Dinner Table Politics


我们每天发表一篇文章来表彰第五届年度学生社论大赛的前 10 名获奖者。

The Thanksgiving table is a war zone. The soldiers? The conservative aunt who drove all the way from Alabama. The ultra-progressive sibling who makes passive-aggressive comments while passing the potatoes. And, of course the grandparents, who stubbornly reference the good ol’ days when political incorrectness roamed free. Throughout America, families hunker down for the holidays with reluctance and trepidation. Civil conversation concerning the issues facing our country is becoming rarer by the day. But if we can’t talk about the issues, how can we fix them? The Thanksgiving table is a microcosm of the real world discussions in local and state governments, in Washington, in the White House itself. Americans must learn how to talk to each other about politics, from the dinner table to the Oval Office.

I’ve had my fair share of political discourse with friends and family. These conversations escalate quickly and infuriate easily, but haven’t destroyed my relationships. I listen, disagree and discuss. However, when faced with opposing viewpoints, many Americans polarize further. Instead of talking to those with whom they disagree, Americans find like-minded individuals who cater to their political tastes. In fact, according to The New York Times, “Liberals and Conservatives prefer to associate and live near their fellow partisans,” and “would be unhappy if their children married someone with a different political viewpoint.” This is troubling. We develop empathy when we talk with people from different backgrounds who challenge our beliefs.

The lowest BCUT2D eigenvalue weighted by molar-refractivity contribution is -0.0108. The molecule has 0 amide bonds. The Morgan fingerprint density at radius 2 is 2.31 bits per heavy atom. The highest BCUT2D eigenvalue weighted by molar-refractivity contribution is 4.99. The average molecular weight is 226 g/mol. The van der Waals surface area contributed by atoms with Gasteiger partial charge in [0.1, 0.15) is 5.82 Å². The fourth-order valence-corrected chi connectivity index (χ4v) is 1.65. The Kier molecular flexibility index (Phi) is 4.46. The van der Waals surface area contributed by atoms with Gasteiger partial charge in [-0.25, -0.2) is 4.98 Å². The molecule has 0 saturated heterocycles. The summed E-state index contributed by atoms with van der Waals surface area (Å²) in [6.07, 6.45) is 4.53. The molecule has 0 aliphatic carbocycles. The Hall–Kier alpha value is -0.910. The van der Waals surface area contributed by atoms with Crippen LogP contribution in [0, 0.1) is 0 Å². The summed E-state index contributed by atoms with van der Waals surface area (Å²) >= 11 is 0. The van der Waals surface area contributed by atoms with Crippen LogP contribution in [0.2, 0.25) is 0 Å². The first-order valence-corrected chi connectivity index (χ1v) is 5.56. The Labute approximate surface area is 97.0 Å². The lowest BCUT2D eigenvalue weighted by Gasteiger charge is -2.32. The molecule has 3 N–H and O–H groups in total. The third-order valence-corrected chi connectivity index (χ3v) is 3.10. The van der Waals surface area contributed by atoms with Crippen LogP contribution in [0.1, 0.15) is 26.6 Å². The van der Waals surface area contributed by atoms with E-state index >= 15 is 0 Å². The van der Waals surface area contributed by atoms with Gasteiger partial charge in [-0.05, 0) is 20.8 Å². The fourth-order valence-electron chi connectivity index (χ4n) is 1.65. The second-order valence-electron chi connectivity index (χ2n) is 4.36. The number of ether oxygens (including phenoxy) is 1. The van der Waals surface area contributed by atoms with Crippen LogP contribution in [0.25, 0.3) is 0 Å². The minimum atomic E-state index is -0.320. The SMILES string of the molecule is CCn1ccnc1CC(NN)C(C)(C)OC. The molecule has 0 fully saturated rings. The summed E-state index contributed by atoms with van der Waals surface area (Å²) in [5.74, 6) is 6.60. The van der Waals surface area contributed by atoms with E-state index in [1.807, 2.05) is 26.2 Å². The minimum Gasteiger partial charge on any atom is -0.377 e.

Our lack of conversation has turned us into our rigid, stubborn grandparents unwilling to consider alternative views. According to Pew Research, 38 percent of Democrats have consistently liberal views, a dramatic increase from 1994 when only 8 percent remained consistently liberal. America’s lack of political plasticity is growing rapidly, creating a chasm between the things we support and the things we don’t. We see this divide every year at the Thanksgiving table. If we can’t set aside what we think we know and talk to our stubborn grandparents, we become our stubborn grandparents. We remain entrenched and the gravy gets cold.

Talking to people we disagree with is hard. But it should be easier to disagree with the people we love. Talking to family is a starting point to bridge that political chasm. Ask your aunt why she feels that way. Ask your grandparents what shapes their beliefs. Ask your siblings to suggest solutions. If we can empathize with our family at the Thanksgiving table, we can empathize with our neighbors, friends and political representatives. Don’t let your dinner table become a war zone. Talk to your fellow Americans. Ask them questions. Invite them to dinner. And most importantly, show up and speak your mind. You might start a new tradition.

Works Cited

Cohn, Nate. “Polarization Is Dividing American Society, Not Just Politics.” The New York Times, 12 June 2014.

“Political Polarization in the American Public.” Pew Research, 12 June 2014.